Conducting a Capital Campaign in the Current Economy


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Should you launch a campaign, or put it on hold until the economy improves?

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Conducting a Capital Campaign in the Current Economy

  2. 2. The Curtis Group <ul><li>OUR MISSION </li></ul><ul><li>Committed to promoting philanthropy, </li></ul><ul><li>we help you plan your future, build awareness, </li></ul><ul><li>and raise substantial amounts of money. </li></ul>
  3. 3. The Curtis Group <ul><li>We offer fundraising consulting & marketing services for nonprofit organizations </li></ul><ul><ul><li>Development Assessments & Planning </li></ul></ul><ul><ul><li>Campaign Feasibility Studies </li></ul></ul><ul><ul><li>Campaign Management & Counsel </li></ul></ul><ul><ul><li>Fundraising Marketing & Communications </li></ul></ul><ul><ul><li>Planned Giving </li></ul></ul>
  4. 4. The Curtis Group <ul><li>Raised hundreds of millions for more than 80 nonprofits </li></ul><ul><li>Celebrating our 20 th anniversary this year </li></ul><ul><li>Only Virginia-based member of North America’s 35-member Giving Institute </li></ul>
  5. 5. Giving Institute: Leading Consultants To Nonprofits <ul><li>Offers thought leadership on philanthropy </li></ul><ul><li>Promotes high standards of ethical fundraising </li></ul><ul><li>Publishes annual Giving USA and quarterly Giving USA Spotlights </li></ul>
  6. 6. <ul><li>Are you considering </li></ul><ul><li>a major campaign? </li></ul>
  7. 7. <ul><li>Have you put your </li></ul><ul><li>campaign plans on hold? </li></ul>
  8. 8. 2008 Charitable Giving Total = $307.65 billion ($ in billions) Individuals $229.28 75% Foundations $41.21 13% Bequests $22.66 7% Corporations $14.50 5% Source: Giving USA 2009
  9. 9. Recipients of Gifts, 2008 Total = $307.65 billion ($ in billions) Environment and Animals $6.58 2% Grants to Individuals* $3.71 1% Human Services $25.88 9% International Affairs $13.30 4 % Arts, Culture, and Humanities $12.79 4% Public-Society Benefit $23.88 8% Unallocated giving $19.39 6% Health $21.64 7 % Gifts to Foundations $32.65 11% * *Foundation grants awarded to individuals Religion $106.89 35% Education $40.94 13%
  10. 10. Changes by Recipient Organization 2007–2008 2006–2007
  11. 11. Recent S&P Activity Source: BigCharts/
  12. 12. Importance of Individual Giving <ul><li>88% of giving comes from individuals </li></ul><ul><li>10% ($100,000+ incomes) give 51% of individual $ </li></ul><ul><li>Between 1996 and 2008, number of nonprofits jumped 81%, f rom 654,000 to 1.2 million </li></ul><ul><li>January 2009 survey by Cygnus found that: </li></ul><ul><ul><li>42% percent of donors would give to nonprofit they had not supported before if someone they knew asked for gift </li></ul></ul>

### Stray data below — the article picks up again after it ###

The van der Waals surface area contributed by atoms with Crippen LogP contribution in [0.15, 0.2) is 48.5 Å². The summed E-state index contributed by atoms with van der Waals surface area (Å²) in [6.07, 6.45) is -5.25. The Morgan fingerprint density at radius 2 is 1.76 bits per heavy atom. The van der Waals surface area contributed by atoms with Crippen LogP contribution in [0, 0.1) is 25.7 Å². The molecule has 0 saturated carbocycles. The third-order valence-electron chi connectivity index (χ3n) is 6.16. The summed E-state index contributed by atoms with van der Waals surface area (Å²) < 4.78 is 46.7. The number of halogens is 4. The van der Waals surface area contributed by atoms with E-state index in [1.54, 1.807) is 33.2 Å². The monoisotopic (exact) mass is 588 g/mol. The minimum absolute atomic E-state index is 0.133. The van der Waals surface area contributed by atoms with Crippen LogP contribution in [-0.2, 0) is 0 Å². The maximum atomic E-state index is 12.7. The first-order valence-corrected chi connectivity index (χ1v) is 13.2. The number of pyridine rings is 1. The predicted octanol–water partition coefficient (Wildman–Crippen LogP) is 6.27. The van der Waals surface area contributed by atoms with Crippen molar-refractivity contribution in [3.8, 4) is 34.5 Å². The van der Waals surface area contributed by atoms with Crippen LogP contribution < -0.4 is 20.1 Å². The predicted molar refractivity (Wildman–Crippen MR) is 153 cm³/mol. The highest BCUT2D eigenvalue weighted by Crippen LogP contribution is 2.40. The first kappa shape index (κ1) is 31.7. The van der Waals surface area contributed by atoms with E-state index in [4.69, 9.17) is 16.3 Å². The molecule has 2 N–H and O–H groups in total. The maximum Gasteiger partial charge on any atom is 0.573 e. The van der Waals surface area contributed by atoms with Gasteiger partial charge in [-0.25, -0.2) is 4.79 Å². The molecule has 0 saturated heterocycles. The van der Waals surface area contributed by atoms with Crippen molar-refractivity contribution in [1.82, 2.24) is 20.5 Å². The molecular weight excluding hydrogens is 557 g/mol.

13. 13. High-Net-Worth Households <ul><li>The more they volunteered, the larger their gifts </li></ul><ul><ul><li>Average gift, non-volunteers: $35,127 </li></ul></ul><ul><ul><li>Average gift, volunteers, 101-200 hours: $124,267 </li></ul></ul><ul><ul><li>Average gift, volunteers, 200+ hours: $132,315 </li></ul></ul><ul><li>Top reason they stopped giving to nonprofit: </li></ul><ul><li>“ No longer feeling connected to the organization” </li></ul><ul><li>Source: “2008 Study of High Net Worth Philanthropy” by Bank of America & Indiana University Center on Philanthropy (HNW = $200,000+ income or $1 million+ net worth) </li></ul>
  14. 14. <ul><li>Have you ever been involved with a major campaign? </li></ul>
  15. 15. What Is a Campaign? <ul><li>Large, intensive, volunteer fundraising effort conducted over long, defined timeframe </li></ul><ul><li>Raises large sum for specific purpose </li></ul><ul><li>Focus is big gifts pledged over multi-year period </li></ul><ul><ul><li>Not effort to seek average gifts </li></ul></ul><ul><li>Personal solicitations with specific asks </li></ul><ul><ul><li>By board members and volunteers who call on people they know </li></ul></ul>
  16. 16. Phases of a Major Campaign <ul><li>Phase I: Feasibility Study </li></ul><ul><li>Phase II: Planning & Organization </li></ul><ul><li>Phase III: Leadership, the Quiet Phase </li></ul><ul><li>Phase IV: Public Phase </li></ul>
  17. 17. Phase I: Feasibility Study <ul><li>Takes three to four months </li></ul><ul><li>Series of confidential interviews with potential volunteers and donors that: </li></ul><ul><ul><li>Assesses image and reputation </li></ul></ul><ul><ul><li>Identifies priority of need </li></ul></ul><ul><ul><li>Determines if volunteers are willing to help and contributors are willing to give </li></ul></ul><ul><ul><li>Lays groundwork for education and cultivation </li></ul></ul><ul><ul><li>Bottom Line: Will people give and get major gifts? </li></ul></ul>
  18. 18. Phase II: Planning & Organization <ul><li>Successful fundraising is 80% organization </li></ul><ul><li>and 20% solicitation </li></ul>
  19. 19. Phase II: Planning & Organization <ul><li>Takes six to nine months or more </li></ul><ul><li>In planning phase: </li></ul><ul><ul><li>Finalize funding priorities </li></ul></ul><ul><ul><li>Write case for support </li></ul></ul><ul><ul><li>Identify campaign leadership </li></ul></ul><ul><ul><li>Determine staff’s role </li></ul></ul><ul><ul><li>Solicit the board </li></ul></ul><ul><ul><li>Develop donor pool </li></ul></ul><ul><ul><li>Create campaign materials </li></ul></ul>